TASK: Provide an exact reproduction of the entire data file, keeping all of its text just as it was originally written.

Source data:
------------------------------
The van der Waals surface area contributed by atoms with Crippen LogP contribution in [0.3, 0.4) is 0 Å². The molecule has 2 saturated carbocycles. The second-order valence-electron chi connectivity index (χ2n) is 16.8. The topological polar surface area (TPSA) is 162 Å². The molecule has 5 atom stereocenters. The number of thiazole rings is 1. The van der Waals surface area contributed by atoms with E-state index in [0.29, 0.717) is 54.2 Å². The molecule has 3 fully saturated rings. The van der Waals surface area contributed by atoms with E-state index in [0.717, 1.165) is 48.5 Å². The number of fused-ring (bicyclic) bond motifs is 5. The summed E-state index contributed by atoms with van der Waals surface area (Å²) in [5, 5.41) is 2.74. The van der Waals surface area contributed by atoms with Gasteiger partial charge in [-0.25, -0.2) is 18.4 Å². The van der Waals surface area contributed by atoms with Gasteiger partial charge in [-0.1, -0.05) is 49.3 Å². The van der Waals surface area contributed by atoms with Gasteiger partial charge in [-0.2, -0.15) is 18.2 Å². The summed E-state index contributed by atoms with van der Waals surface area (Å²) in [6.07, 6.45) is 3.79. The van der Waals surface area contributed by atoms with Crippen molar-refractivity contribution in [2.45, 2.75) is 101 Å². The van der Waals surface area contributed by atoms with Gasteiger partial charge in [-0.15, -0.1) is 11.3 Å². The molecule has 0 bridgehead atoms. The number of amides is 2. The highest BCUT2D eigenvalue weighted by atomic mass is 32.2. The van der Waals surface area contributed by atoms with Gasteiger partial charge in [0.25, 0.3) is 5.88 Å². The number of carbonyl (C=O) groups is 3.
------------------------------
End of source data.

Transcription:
The van der Waals surface area contributed by atoms with Crippen LogP contribution in [0.3, 0.4) is 0 Å². The molecule has 2 saturated carbocycles. The second-order valence-electron chi connectivity index (χ2n) is 16.8. The topological polar surface area (TPSA) is 162 Å². The molecule has 5 atom stereocenters. The number of thiazole rings is 1. The van der Waals surface area contributed by atoms with E-state index in [0.29, 0.717) is 54.2 Å². The molecule has 3 fully saturated rings. The van der Waals surface area contributed by atoms with E-state index in [0.717, 1.165) is 48.5 Å². The number of fused-ring (bicyclic) bond motifs is 5. The summed E-state index contributed by atoms with van der Waals surface area (Å²) in [5, 5.41) is 2.74. The van der Waals surface area contributed by atoms with Gasteiger partial charge in [-0.25, -0.2) is 18.4 Å². The van der Waals surface area contributed by atoms with Gasteiger partial charge in [-0.1, -0.05) is 49.3 Å². The van der Waals surface area contributed by atoms with Gasteiger partial charge in [-0.2, -0.15) is 18.2 Å². The summed E-state index contributed by atoms with van der Waals surface area (Å²) in [6.07, 6.45) is 3.79. The van der Waals surface area contributed by atoms with Crippen molar-refractivity contribution in [2.45, 2.75) is 101 Å². The van der Waals surface area contributed by atoms with Gasteiger partial charge in [-0.15, -0.1) is 11.3 Å². The molecule has 0 bridgehead atoms. The number of amides is 2. The highest BCUT2D eigenvalue weighted by atomic mass is 32.2. The van der Waals surface area contributed by atoms with Gasteiger partial charge in [0.25, 0.3) is 5.88 Å². The number of carbonyl (C=O) groups is 3.